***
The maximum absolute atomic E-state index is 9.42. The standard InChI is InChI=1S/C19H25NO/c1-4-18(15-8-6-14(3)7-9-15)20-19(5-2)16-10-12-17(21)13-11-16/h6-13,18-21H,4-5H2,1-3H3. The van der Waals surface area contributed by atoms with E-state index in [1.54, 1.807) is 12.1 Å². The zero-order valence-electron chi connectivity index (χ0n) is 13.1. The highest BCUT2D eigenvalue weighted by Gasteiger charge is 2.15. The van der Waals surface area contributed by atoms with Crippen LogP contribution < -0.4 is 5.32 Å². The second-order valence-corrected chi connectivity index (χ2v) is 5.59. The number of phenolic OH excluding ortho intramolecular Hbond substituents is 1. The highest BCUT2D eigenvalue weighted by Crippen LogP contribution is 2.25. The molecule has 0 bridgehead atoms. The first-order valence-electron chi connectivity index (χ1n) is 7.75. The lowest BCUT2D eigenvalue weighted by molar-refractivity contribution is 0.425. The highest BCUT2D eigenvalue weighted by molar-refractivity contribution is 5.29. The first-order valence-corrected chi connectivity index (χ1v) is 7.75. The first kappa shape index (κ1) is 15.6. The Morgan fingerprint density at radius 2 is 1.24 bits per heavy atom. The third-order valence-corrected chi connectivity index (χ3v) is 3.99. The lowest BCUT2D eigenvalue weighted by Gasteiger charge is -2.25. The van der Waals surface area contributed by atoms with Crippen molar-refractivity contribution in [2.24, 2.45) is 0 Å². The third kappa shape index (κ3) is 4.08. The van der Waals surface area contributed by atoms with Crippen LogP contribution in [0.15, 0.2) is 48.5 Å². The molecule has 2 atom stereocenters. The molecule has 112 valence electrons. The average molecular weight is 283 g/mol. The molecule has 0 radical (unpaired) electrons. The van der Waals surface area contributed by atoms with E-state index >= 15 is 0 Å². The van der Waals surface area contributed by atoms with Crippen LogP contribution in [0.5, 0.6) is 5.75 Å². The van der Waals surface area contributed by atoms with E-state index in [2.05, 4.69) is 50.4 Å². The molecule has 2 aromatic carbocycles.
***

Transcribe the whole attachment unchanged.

The maximum absolute atomic E-state index is 9.42. The standard InChI is InChI=1S/C19H25NO/c1-4-18(15-8-6-14(3)7-9-15)20-19(5-2)16-10-12-17(21)13-11-16/h6-13,18-21H,4-5H2,1-3H3. The van der Waals surface area contributed by atoms with E-state index in [1.54, 1.807) is 12.1 Å². The zero-order valence-electron chi connectivity index (χ0n) is 13.1. The highest BCUT2D eigenvalue weighted by Gasteiger charge is 2.15. The van der Waals surface area contributed by atoms with Crippen LogP contribution < -0.4 is 5.32 Å². The second-order valence-corrected chi connectivity index (χ2v) is 5.59. The number of phenolic OH excluding ortho intramolecular Hbond substituents is 1. The highest BCUT2D eigenvalue weighted by Crippen LogP contribution is 2.25. The molecule has 0 bridgehead atoms. The first-order valence-electron chi connectivity index (χ1n) is 7.75. The lowest BCUT2D eigenvalue weighted by molar-refractivity contribution is 0.425. The highest BCUT2D eigenvalue weighted by molar-refractivity contribution is 5.29. The first-order valence-corrected chi connectivity index (χ1v) is 7.75. The first kappa shape index (κ1) is 15.6. The Morgan fingerprint density at radius 2 is 1.24 bits per heavy atom. The third-order valence-corrected chi connectivity index (χ3v) is 3.99. The lowest BCUT2D eigenvalue weighted by Gasteiger charge is -2.25. The van der Waals surface area contributed by atoms with Crippen molar-refractivity contribution in [2.24, 2.45) is 0 Å². The third kappa shape index (κ3) is 4.08. The van der Waals surface area contributed by atoms with Crippen LogP contribution in [0.15, 0.2) is 48.5 Å². The molecule has 2 atom stereocenters. The molecule has 112 valence electrons. The average molecular weight is 283 g/mol. The molecule has 0 radical (unpaired) electrons. The van der Waals surface area contributed by atoms with E-state index >= 15 is 0 Å². The van der Waals surface area contributed by atoms with Crippen LogP contribution in [0.5, 0.6) is 5.75 Å². The van der Waals surface area contributed by atoms with E-state index in [2.05, 4.69) is 50.4 Å². The molecule has 2 aromatic carbocycles.